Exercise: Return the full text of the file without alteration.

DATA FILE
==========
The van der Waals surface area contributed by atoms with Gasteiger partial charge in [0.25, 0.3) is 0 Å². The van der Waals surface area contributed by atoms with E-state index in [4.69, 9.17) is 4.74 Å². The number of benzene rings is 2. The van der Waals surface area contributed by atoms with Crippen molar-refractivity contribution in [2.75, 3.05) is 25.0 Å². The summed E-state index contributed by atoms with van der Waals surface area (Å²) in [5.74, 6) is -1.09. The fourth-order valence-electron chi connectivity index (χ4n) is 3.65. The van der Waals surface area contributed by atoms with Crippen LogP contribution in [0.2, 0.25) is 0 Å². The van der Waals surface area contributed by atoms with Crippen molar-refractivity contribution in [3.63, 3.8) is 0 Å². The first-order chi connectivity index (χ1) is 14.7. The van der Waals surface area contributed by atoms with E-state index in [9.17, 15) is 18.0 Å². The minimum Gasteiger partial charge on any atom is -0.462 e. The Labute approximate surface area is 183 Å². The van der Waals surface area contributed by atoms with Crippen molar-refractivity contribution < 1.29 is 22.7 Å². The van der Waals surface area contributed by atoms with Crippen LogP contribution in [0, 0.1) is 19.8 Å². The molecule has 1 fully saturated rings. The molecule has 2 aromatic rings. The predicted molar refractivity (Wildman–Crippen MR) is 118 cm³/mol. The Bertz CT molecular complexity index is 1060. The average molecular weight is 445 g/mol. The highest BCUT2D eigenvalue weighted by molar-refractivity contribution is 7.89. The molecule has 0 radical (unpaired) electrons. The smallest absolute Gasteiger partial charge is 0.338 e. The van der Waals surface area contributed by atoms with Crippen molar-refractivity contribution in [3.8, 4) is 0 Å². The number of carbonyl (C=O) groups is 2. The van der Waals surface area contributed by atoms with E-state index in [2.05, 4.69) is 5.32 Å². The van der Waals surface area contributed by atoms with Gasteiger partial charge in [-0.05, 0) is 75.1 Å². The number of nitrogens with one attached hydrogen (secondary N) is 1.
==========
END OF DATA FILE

The van der Waals surface area contributed by atoms with Gasteiger partial charge in [0.25, 0.3) is 0 Å². The van der Waals surface area contributed by atoms with E-state index in [4.69, 9.17) is 4.74 Å². The number of benzene rings is 2. The van der Waals surface area contributed by atoms with Crippen molar-refractivity contribution in [2.75, 3.05) is 25.0 Å². The summed E-state index contributed by atoms with van der Waals surface area (Å²) in [5.74, 6) is -1.09. The fourth-order valence-electron chi connectivity index (χ4n) is 3.65. The van der Waals surface area contributed by atoms with Crippen LogP contribution in [0.2, 0.25) is 0 Å². The van der Waals surface area contributed by atoms with Crippen molar-refractivity contribution in [3.63, 3.8) is 0 Å². The first-order chi connectivity index (χ1) is 14.7. The van der Waals surface area contributed by atoms with E-state index in [9.17, 15) is 18.0 Å². The minimum Gasteiger partial charge on any atom is -0.462 e. The Labute approximate surface area is 183 Å². The van der Waals surface area contributed by atoms with Crippen molar-refractivity contribution < 1.29 is 22.7 Å². The van der Waals surface area contributed by atoms with Crippen LogP contribution in [0, 0.1) is 19.8 Å². The molecule has 1 fully saturated rings. The molecule has 2 aromatic rings. The predicted molar refractivity (Wildman–Crippen MR) is 118 cm³/mol. The Bertz CT molecular complexity index is 1060. The average molecular weight is 445 g/mol. The highest BCUT2D eigenvalue weighted by molar-refractivity contribution is 7.89. The molecule has 0 radical (unpaired) electrons. The smallest absolute Gasteiger partial charge is 0.338 e. The van der Waals surface area contributed by atoms with Crippen molar-refractivity contribution in [3.8, 4) is 0 Å². The number of carbonyl (C=O) groups is 2. The van der Waals surface area contributed by atoms with E-state index in [2.05, 4.69) is 5.32 Å². The van der Waals surface area contributed by atoms with Gasteiger partial charge in [-0.05, 0) is 75.1 Å². The number of nitrogens with one attached hydrogen (secondary N) is 1.